Today is an important date in civil rights history. Eighty-nine African-Americans, including Martin Luther King, Jr. and Rosa Parks, voluntarily turned themselves in to authorities in Montgomery, Alabama, on Feb. 22, 1956, after being indicted under a 1921 law “prohibiting conspiracies that interfered with lawful business.”
The statute, designed to break trade union action, outlawed boycotts against businesses without “just cause.” UAW President Walter Reuther was an avid supporter of civil rights at a time when people didn’t always speak out in support. Reuther was later a friend of Martin Luther King, Jr. and the UAW supported the movement in many ways, including paying bail and court costs for those arrested for the cause.
Authorities charged Martin Luther King, Jr. with organizing the black community to boycott the buses in Montgomery, which was already in its third month.
The boycott was needed because the town’s segregation laws allowed separate areas on buses for black and white passengers and required black passengers to give up their seats for whites if seats were needed.
In addition, the segregation line within the bus would change intermittently so that if more white passengers boarded, the bus driver would move the signs. Black passengers sitting inside of this new boundary would have to move again.
Black passengers were often not permitted to offend and pass by the white section of the bus, which required them to pay their fare for the ride in the front door by the bus driver, but then leave the bus and re-enter in the black section in the back of the bus. Sometimes, though, bus drivers would take their money and drive away before they had a chance to re-board the bus through the back doors.
Black leaders in the South knew a call to action needed to take place, so they asked Montgomery chapter of the NAACP secretary Rosa Parks to help start the action. Although other women before her refused to give up their seats on buses, Parks was ultimately chosen to lead this crusade. On December 1, she paid her fare and sat down in the black section of the bus just behind the white section. As the bus made its way through its usual stops, it began filling up, and when it was time for more white passengers to board, the bus driver moved the “colored” section sign from in front of Parks to behind her. But she only moved one seat over toward the window and not to a seat in the black section. Police were called and she was arrested.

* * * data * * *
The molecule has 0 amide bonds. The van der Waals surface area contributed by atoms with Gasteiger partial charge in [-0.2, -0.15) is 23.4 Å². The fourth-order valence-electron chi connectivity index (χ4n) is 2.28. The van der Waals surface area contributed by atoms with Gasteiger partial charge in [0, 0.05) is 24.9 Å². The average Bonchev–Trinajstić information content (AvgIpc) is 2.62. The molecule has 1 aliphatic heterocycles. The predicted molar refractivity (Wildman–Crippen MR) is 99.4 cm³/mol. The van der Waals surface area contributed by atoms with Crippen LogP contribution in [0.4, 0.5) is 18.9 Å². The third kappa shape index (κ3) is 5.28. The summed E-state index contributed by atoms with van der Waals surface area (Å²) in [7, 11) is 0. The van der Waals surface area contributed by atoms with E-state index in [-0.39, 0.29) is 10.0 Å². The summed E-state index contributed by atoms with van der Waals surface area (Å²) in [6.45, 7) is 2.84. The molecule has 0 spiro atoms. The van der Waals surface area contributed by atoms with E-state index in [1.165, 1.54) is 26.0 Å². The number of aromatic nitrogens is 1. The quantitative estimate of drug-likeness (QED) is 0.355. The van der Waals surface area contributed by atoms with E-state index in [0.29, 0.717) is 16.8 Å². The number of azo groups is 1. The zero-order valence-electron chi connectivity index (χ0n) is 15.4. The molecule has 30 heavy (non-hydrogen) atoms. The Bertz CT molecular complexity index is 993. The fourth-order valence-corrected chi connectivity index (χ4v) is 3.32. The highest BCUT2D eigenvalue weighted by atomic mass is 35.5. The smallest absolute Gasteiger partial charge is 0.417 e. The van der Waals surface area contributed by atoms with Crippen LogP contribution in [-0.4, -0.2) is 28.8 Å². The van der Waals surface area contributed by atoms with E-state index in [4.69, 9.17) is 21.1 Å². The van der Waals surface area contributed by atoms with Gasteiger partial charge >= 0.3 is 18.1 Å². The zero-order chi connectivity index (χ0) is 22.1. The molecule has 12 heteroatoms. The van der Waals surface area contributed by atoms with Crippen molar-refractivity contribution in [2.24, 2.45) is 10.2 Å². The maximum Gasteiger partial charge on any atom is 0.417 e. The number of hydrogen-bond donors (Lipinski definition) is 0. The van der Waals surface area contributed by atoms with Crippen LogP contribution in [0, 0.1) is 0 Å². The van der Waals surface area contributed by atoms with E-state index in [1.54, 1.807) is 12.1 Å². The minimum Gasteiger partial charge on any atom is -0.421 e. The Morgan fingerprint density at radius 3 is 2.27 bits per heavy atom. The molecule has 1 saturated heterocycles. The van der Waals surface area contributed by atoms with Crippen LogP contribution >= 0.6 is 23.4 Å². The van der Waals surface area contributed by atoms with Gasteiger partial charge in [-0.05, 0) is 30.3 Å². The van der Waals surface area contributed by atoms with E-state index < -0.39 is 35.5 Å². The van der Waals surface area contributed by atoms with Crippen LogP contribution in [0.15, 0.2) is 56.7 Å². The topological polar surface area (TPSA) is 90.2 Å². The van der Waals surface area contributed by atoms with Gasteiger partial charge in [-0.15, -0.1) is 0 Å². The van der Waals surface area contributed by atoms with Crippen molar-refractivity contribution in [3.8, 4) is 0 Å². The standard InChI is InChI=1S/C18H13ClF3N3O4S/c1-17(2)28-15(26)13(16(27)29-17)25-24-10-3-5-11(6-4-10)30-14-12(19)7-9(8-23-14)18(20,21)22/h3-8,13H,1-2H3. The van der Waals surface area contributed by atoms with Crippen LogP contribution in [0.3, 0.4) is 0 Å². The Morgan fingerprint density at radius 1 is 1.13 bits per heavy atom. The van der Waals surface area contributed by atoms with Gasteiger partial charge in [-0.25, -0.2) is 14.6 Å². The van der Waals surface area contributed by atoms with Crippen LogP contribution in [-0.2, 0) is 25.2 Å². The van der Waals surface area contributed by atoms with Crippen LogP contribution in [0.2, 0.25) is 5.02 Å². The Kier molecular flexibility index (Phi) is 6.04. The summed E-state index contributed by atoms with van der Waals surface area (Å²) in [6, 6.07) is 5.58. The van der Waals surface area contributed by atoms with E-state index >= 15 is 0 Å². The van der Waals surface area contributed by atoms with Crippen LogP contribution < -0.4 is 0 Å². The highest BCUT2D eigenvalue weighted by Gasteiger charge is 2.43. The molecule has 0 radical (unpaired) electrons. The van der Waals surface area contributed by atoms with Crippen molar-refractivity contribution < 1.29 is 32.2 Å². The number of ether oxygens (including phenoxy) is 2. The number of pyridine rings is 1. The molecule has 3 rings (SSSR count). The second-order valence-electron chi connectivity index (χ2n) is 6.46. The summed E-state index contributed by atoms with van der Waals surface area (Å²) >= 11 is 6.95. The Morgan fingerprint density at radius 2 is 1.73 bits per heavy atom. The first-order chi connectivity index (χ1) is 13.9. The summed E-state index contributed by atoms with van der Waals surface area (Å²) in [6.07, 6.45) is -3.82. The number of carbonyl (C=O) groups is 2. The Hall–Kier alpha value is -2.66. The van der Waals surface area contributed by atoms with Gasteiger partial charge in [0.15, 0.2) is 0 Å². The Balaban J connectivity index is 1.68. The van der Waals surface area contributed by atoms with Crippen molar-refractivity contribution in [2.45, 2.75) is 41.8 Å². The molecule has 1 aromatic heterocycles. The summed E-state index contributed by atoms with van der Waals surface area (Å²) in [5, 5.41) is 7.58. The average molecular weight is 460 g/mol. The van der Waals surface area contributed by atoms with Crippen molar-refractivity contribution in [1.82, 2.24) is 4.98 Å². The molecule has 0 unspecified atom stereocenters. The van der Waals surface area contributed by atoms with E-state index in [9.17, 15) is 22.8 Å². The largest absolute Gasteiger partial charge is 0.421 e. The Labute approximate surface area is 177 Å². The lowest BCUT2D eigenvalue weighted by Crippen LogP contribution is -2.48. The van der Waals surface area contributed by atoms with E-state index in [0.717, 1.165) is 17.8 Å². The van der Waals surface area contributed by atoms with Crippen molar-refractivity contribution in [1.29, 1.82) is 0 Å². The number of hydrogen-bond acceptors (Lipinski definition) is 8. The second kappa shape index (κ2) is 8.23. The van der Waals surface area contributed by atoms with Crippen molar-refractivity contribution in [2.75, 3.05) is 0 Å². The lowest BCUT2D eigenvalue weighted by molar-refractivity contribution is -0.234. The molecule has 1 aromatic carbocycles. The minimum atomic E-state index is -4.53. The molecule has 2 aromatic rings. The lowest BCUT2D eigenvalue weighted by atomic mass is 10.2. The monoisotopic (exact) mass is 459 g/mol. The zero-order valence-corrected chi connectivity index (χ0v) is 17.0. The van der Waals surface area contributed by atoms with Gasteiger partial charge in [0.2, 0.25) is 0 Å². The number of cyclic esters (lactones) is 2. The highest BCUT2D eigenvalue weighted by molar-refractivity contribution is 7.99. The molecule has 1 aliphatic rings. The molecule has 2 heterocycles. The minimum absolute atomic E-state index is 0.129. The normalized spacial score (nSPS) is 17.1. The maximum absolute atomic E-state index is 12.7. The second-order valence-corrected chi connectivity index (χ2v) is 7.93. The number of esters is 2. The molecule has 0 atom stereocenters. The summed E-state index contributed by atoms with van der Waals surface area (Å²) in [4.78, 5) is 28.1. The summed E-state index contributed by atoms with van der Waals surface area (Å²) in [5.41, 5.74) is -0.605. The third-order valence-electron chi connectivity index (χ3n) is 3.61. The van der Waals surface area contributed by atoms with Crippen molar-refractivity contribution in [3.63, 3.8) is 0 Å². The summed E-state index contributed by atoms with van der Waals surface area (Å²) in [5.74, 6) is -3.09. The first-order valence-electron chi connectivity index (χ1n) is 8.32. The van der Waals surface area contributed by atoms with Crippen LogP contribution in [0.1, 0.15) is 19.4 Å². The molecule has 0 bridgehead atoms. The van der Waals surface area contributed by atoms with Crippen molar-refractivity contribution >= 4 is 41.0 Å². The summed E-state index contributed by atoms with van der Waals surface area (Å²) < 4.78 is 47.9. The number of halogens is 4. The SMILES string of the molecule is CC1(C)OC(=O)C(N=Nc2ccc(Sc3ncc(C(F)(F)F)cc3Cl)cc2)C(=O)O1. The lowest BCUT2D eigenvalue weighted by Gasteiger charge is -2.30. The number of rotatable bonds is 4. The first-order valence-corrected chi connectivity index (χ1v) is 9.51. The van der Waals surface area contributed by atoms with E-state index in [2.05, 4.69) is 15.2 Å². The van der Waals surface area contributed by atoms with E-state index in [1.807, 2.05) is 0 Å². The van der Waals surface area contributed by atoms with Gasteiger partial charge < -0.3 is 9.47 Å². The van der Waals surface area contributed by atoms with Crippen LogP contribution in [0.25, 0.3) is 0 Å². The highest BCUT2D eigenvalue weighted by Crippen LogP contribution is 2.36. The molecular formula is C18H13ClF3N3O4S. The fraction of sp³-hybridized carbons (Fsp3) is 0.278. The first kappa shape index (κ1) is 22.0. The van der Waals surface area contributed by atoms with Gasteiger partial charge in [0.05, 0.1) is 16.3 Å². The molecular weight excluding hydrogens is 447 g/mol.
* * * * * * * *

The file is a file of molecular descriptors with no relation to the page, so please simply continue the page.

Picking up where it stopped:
Later, she said, “As I was being arrested … it was the very last time that I would ever ride in humiliation of this kind…”
On Dec. 4, 1955, plans for the boycott circulated within the black community through churches in the area and on the front page of a black newspaper. The next day, Rosa Parks was tried on charges of disorderly conduct and violation of a local ordinance. Her trial would last only 30 minutes and, after being found guilty, she was fined $10 plus $4 in court costs.
Later that day, 35,000 leaflets were send out urging everybody in the black community to stay off the buses until segregation was eliminated on the buses. Since 75 percent of the city’s bus passengers were African-Americans, the boycott would definitely make an impression on the buses and in the city.
For the next few months, Martin Luther King, Jr. helped the community stay mobilized and motivated as the black community began walking, carpooling, hitchhiking, riding horses, and riding bikes regardless of weather conditions. The movement also bought station wagons and used many volunteer vehicles and drivers to transport the boycotters.
Rosa Parks served as dispatcher answering phones and connecting riders with vehicles.
This second arrest of Rosa Parks is significant to our memories of the civil rights movement because most Americans have attributed these arrest photos to her first arrest on Dec. 1, 1955, for civil disobedience for refusing to move her seat on the bus. These photos, however, were taken after turning herself in for conspiracy charges based on her participation in the Montgomery Bus Boycott.
After 381 days of sacrifice, collaboration and determination, the Montgomery Bus Boycott ended successfully after Alabama bus companies were forced to recognize a U.S. Supreme Court ruling that segregation on public transport was illegal.
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